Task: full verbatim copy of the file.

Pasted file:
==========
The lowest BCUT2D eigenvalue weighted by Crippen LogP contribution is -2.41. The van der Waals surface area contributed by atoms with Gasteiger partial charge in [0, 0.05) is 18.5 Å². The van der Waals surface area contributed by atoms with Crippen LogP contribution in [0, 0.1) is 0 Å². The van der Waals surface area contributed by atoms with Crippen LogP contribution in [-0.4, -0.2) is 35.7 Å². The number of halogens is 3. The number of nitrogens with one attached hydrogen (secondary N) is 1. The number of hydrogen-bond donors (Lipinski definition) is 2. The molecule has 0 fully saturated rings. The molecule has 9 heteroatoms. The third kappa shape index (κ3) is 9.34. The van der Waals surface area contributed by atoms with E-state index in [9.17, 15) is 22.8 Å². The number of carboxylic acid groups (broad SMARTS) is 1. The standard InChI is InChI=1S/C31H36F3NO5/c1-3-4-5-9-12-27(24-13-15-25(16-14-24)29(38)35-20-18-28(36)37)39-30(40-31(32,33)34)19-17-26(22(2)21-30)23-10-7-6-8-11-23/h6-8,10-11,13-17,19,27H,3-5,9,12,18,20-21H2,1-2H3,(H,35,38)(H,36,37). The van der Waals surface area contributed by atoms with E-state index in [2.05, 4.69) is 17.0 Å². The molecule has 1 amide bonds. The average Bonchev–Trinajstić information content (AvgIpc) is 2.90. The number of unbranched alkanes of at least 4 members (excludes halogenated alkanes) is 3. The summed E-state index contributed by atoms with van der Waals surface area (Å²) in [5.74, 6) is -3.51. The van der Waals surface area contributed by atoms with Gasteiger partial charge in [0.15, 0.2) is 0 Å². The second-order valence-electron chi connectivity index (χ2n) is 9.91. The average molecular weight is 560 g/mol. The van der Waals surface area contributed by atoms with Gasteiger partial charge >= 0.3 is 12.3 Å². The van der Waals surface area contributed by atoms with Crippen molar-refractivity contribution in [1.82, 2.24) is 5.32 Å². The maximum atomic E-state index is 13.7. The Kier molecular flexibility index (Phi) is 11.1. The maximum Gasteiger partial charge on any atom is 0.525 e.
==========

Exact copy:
The lowest BCUT2D eigenvalue weighted by Crippen LogP contribution is -2.41. The van der Waals surface area contributed by atoms with Gasteiger partial charge in [0, 0.05) is 18.5 Å². The van der Waals surface area contributed by atoms with Crippen LogP contribution in [0, 0.1) is 0 Å². The van der Waals surface area contributed by atoms with Crippen LogP contribution in [-0.4, -0.2) is 35.7 Å². The number of halogens is 3. The number of nitrogens with one attached hydrogen (secondary N) is 1. The number of hydrogen-bond donors (Lipinski definition) is 2. The molecule has 0 fully saturated rings. The molecule has 9 heteroatoms. The third kappa shape index (κ3) is 9.34. The van der Waals surface area contributed by atoms with E-state index in [9.17, 15) is 22.8 Å². The number of carboxylic acid groups (broad SMARTS) is 1. The standard InChI is InChI=1S/C31H36F3NO5/c1-3-4-5-9-12-27(24-13-15-25(16-14-24)29(38)35-20-18-28(36)37)39-30(40-31(32,33)34)19-17-26(22(2)21-30)23-10-7-6-8-11-23/h6-8,10-11,13-17,19,27H,3-5,9,12,18,20-21H2,1-2H3,(H,35,38)(H,36,37). The van der Waals surface area contributed by atoms with E-state index in [2.05, 4.69) is 17.0 Å². The molecule has 1 amide bonds. The average Bonchev–Trinajstić information content (AvgIpc) is 2.90. The number of unbranched alkanes of at least 4 members (excludes halogenated alkanes) is 3. The summed E-state index contributed by atoms with van der Waals surface area (Å²) in [5.74, 6) is -3.51. The van der Waals surface area contributed by atoms with Gasteiger partial charge in [0.15, 0.2) is 0 Å². The second-order valence-electron chi connectivity index (χ2n) is 9.91. The average molecular weight is 560 g/mol. The van der Waals surface area contributed by atoms with Gasteiger partial charge >= 0.3 is 12.3 Å². The van der Waals surface area contributed by atoms with Crippen molar-refractivity contribution in [1.82, 2.24) is 5.32 Å². The maximum atomic E-state index is 13.7. The Kier molecular flexibility index (Phi) is 11.1. The maximum Gasteiger partial charge on any atom is 0.525 e.